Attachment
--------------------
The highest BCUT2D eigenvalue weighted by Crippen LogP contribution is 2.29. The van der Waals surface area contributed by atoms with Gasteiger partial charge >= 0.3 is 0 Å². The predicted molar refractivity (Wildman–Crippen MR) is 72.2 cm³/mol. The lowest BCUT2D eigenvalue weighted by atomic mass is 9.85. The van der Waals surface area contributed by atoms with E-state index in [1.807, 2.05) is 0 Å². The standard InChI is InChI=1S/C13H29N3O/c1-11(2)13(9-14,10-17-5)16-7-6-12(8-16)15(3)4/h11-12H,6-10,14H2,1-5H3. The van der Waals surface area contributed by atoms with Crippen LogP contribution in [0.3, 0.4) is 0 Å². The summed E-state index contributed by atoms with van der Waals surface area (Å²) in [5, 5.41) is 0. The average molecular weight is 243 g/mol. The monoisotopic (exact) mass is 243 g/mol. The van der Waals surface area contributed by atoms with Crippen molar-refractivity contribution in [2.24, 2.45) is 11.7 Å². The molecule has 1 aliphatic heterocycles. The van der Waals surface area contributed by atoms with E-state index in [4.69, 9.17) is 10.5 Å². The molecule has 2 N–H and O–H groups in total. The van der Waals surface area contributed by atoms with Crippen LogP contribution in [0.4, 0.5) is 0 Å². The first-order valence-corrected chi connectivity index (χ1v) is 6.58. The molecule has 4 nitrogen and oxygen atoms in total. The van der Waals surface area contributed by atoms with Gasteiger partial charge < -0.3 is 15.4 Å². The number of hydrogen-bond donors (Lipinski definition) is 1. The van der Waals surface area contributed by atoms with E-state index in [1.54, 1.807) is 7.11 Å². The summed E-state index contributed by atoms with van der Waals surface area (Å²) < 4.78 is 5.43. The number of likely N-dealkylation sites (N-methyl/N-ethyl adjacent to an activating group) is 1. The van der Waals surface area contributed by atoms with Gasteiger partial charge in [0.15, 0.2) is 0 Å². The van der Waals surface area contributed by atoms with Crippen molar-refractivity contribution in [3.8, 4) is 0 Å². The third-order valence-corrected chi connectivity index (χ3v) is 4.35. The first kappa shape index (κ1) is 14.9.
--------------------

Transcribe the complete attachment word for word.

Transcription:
The highest BCUT2D eigenvalue weighted by Crippen LogP contribution is 2.29. The van der Waals surface area contributed by atoms with Gasteiger partial charge >= 0.3 is 0 Å². The predicted molar refractivity (Wildman–Crippen MR) is 72.2 cm³/mol. The lowest BCUT2D eigenvalue weighted by atomic mass is 9.85. The van der Waals surface area contributed by atoms with E-state index in [1.807, 2.05) is 0 Å². The standard InChI is InChI=1S/C13H29N3O/c1-11(2)13(9-14,10-17-5)16-7-6-12(8-16)15(3)4/h11-12H,6-10,14H2,1-5H3. The van der Waals surface area contributed by atoms with Crippen LogP contribution in [0.3, 0.4) is 0 Å². The summed E-state index contributed by atoms with van der Waals surface area (Å²) in [5, 5.41) is 0. The average molecular weight is 243 g/mol. The monoisotopic (exact) mass is 243 g/mol. The van der Waals surface area contributed by atoms with Crippen molar-refractivity contribution in [2.24, 2.45) is 11.7 Å². The molecule has 1 aliphatic heterocycles. The van der Waals surface area contributed by atoms with E-state index in [4.69, 9.17) is 10.5 Å². The molecule has 2 N–H and O–H groups in total. The van der Waals surface area contributed by atoms with Crippen LogP contribution in [0.4, 0.5) is 0 Å². The first-order valence-corrected chi connectivity index (χ1v) is 6.58. The molecule has 4 nitrogen and oxygen atoms in total. The van der Waals surface area contributed by atoms with Gasteiger partial charge < -0.3 is 15.4 Å². The number of hydrogen-bond donors (Lipinski definition) is 1. The van der Waals surface area contributed by atoms with E-state index in [1.54, 1.807) is 7.11 Å². The summed E-state index contributed by atoms with van der Waals surface area (Å²) < 4.78 is 5.43. The number of likely N-dealkylation sites (N-methyl/N-ethyl adjacent to an activating group) is 1. The van der Waals surface area contributed by atoms with Gasteiger partial charge in [0.15, 0.2) is 0 Å². The van der Waals surface area contributed by atoms with Crippen molar-refractivity contribution in [3.8, 4) is 0 Å². The third-order valence-corrected chi connectivity index (χ3v) is 4.35. The first kappa shape index (κ1) is 14.9.